3-D Ultrasound Quantifies Plaque Burden in Healthy Middle-Aged Cohort
Even at midlife, 55% of men and 30% of women have subclinical atherosclerosis identified on ultrasound, report investigators.
The use of 3-D vascular ultrasound of the carotid and femoral arteries can safely quantify early atherosclerotic disease burden in healthy men and women, according to the results of a new study.
Imaging with 3-D ultrasound identified a higher burden of atherosclerotic plaque in men compared with women and an increasing plaque burden as individuals aged. Additionally, plaque burden, specifically in the femoral artery, strongly correlated with cardiovascular disease risk factors.
The new study, which was led by Beatriz López-Melgar, MD (Centro Nacional de Investigaciones Cardiovasculares Carlos III, Madrid, Spain), and published July 10, 2017, in the Journal of the American College of Cardiology, provides “evidence that 3-D vascular ultrasound is a feasible and reproducible approach to not only detect, but also quantify, early atherosclerotic burden,” according to the researchers.
Plaque volume, they explain, is a comprehensive measurement that includes disease presence and amount, which likely better reflects the cumulative effects of chronic cardiovascular risk factor exposure. The group points out that while 2-D vascular ultrasound can detect and grade the extent of atherosclerosis in different territories, 3-D ultrasound has been proposed as a better means to quantify peripheral atherosclerosis.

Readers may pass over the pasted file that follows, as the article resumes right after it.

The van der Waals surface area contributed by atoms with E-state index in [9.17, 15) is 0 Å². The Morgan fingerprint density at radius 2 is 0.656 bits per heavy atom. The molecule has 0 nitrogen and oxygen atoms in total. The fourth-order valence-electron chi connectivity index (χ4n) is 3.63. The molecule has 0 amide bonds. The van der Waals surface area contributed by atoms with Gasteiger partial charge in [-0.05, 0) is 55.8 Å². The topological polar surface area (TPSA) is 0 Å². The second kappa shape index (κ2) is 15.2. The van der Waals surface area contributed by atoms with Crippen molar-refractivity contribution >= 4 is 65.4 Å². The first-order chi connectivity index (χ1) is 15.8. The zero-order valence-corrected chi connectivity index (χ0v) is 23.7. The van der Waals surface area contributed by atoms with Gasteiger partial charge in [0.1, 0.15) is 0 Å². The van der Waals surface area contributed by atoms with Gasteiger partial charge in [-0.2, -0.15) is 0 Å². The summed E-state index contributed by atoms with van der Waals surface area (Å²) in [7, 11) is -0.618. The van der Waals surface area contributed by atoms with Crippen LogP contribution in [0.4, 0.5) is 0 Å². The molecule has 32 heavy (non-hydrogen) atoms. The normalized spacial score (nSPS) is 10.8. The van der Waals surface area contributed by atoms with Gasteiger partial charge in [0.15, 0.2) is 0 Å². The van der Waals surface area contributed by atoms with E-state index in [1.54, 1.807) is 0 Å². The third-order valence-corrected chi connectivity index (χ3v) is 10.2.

The PESA Study
In this population-based observational study, the researchers evaluated the plaque burden in 3,820 healthy men and women aged 40 to 54 years participating in the Progression of Early Subclinical Atherosclerosis (PESA) study. In addition to a physical examination, lifestyle questionnaires, and bloodwork, individuals had a baseline 3-D ultrasound of the bilateral femoral and carotid arteries. Follow-up visits are scheduled at 3 and 6 years.
At the baseline visit, the median global plaque burden was 50.8 mm3 and was higher in men than in women (63.4 mm3 vs 25.7 mm3; P < 0.001). Overall, atherosclerosis was present in 55.8% of men and 30.5% of women, was more pronounced in the femoral artery than in the carotid, and increased significantly with age.
Atherosclerotic plaque burden also tracked with cardiovascular risk factors. In a multivariate-adjusted analysis, male sex, increasing age, smoking (10 pack-years), dyslipidemia, and hypertension were associated with plaque burden. Diabetes was associated with plaque burden in the femoral but not carotid artery.
Gary Mintz, MD (Cardiovascular Research Foundation, New York, NY), who was not involved in the study, told TCTMD the imaging findings as a whole were not too surprising, particularly since it’s been long documented that Western populations have a high prevalence of atherosclerosis.
“This study extends that to midlife,” said Mintz. “If you look at plaque burden, global plaque burden of 30%, 40%, 50% is not that unusual and it increases as people get older. The Framingham study showed that a long time ago—older people have more coronary disease, and men have more than women until women get older. This is perhaps a more novel way of looking, at but it’s not too surprising.”